How To Choose A New City To Live In

Choosing a new city to live in can be one of the most exhilarating – and stressful – choices you make in your life.When your current city or town has become comfortable, it’s understandable to feel cautious about striking out in a new place. Will you like your new stomping grounds? What happens if you struggle to make friends or find a job? Your comfort zone may feel safe, but it can end up backfiring on you if you’re not careful.Choosing the right city for you will take a little research and a smidgen of bravery, but you’ll be glad you took the plunge. We’re going to break down the parts and pieces that go into finding a compatible new home below.

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An Overview of American Moving Habits

While moving statistics have seen a dip thanks to the pandemic, Americans are still a mobile bunch at the best of times.

 

Did you know the average American will move nearly twelve times in their lifetime? A Census report back in 2019 found around 31 million people moving across the country, an impressive volume that has fluctuated only a little during the pandemic.

Some of the most common reasons Americans move to a new city are:

  • Job opportunities
  • Raising a family
  • Moving back in with family
  • Personal enrichment
  • Emergency reasons

Learning how to choose the right city for you means breaking each location down into a few working parts. The first question you should ask is…

#1: What’s the Cost of Living Like?

Make no bones about it: living in the United States is pretty expensive. Cost of living is easily the most common concern people have when moving to a new city, so much so they can put off moving for years.

Thanks to inflation and a struggling economy, it’s becoming less common for Americans to purchase and own a home. Renting is the standard choice for several demographics today, with financial reasons cited as the most common cause. When researching the right city for you, it’s essential you whittle down the cost of living into a number your budget can handle.

Cost of living expenses include (but aren’t limited to):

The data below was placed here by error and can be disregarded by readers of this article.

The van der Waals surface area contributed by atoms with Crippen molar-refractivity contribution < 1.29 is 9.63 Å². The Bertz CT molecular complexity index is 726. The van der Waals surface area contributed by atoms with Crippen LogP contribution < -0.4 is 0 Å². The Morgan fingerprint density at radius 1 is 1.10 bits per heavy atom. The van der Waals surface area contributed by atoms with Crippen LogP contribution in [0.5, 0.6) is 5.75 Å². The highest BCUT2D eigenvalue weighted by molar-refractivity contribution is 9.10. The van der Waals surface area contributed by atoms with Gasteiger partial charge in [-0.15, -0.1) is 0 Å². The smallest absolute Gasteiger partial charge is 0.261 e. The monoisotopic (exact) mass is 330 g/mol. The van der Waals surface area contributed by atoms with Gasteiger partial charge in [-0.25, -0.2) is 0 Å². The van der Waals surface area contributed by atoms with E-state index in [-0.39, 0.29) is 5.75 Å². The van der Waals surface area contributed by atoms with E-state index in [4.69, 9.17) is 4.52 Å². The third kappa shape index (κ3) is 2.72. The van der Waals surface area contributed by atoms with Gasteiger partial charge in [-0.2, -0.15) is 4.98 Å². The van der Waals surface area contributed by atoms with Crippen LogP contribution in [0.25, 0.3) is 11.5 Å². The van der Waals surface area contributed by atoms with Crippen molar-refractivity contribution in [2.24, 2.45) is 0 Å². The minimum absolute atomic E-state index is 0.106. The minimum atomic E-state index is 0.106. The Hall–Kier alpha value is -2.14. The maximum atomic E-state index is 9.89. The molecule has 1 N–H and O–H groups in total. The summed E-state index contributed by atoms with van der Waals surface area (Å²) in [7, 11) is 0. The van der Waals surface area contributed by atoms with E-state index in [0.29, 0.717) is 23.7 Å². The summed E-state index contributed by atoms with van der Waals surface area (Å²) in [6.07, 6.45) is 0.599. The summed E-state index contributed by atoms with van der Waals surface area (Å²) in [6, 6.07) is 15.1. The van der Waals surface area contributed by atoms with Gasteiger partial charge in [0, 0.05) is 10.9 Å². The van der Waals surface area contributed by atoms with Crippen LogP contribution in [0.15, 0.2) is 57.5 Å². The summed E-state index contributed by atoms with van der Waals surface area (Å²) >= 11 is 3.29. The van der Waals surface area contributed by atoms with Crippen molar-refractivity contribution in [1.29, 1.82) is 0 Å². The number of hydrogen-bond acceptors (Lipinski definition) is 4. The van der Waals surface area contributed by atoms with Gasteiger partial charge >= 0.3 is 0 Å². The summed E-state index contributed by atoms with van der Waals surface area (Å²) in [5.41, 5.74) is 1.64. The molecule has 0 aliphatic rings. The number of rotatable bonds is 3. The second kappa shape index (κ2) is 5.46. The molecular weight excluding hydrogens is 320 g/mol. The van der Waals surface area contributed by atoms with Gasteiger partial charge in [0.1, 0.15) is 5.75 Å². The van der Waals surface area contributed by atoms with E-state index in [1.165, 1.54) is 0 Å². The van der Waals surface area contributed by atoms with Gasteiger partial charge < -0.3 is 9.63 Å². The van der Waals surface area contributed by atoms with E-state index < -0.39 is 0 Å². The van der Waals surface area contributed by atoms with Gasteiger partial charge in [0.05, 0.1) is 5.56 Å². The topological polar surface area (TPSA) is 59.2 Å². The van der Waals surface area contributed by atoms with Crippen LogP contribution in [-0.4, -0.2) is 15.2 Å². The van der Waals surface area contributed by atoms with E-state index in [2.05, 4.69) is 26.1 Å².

Choose an Apartment or a House

When figuring out living expenses, you’ll need to start off with the most expensive: housing.

According to an ongoing study from Statista, the average rent for a one-bedroom apartment hovers between $1,000 and $1,200. This number can double and even triple in major metropolitan areas such as Los Angeles or New York City. Studio apartments and dorm living are some of the most affordable options, but keep in mind they’re in very high demand.

If you’re on a tight budget, it’s well worth looking into smaller cities or city-towns. There are many fantastic locations that don’t get as much mainstream attention but have better pricing.

Narrow Down Your Food Expenses

How much money do you spend on food per month? Grocery expenses can easily run off with you, particularly when you combine them with transportation costs.

Consider finding a city that has a lot of local farmers’ markets and nearby grocery stores so you can save on expenses. Smaller cities – or city-towns – don’t always have the most accessible food options, even in the age of delivery services.

If you want to save on food? Cut back on fast food and delivery in favor of more home-cooked meals. If you’re too tired or time-strapped for cooking, meal shake plans are an affordable and healthy alternative.

Figure Out Transportation Costs

Transportation costs are a major concern for Americans, even those that own cars. Gas prices, car repairs, and car insurance are notoriously expensive.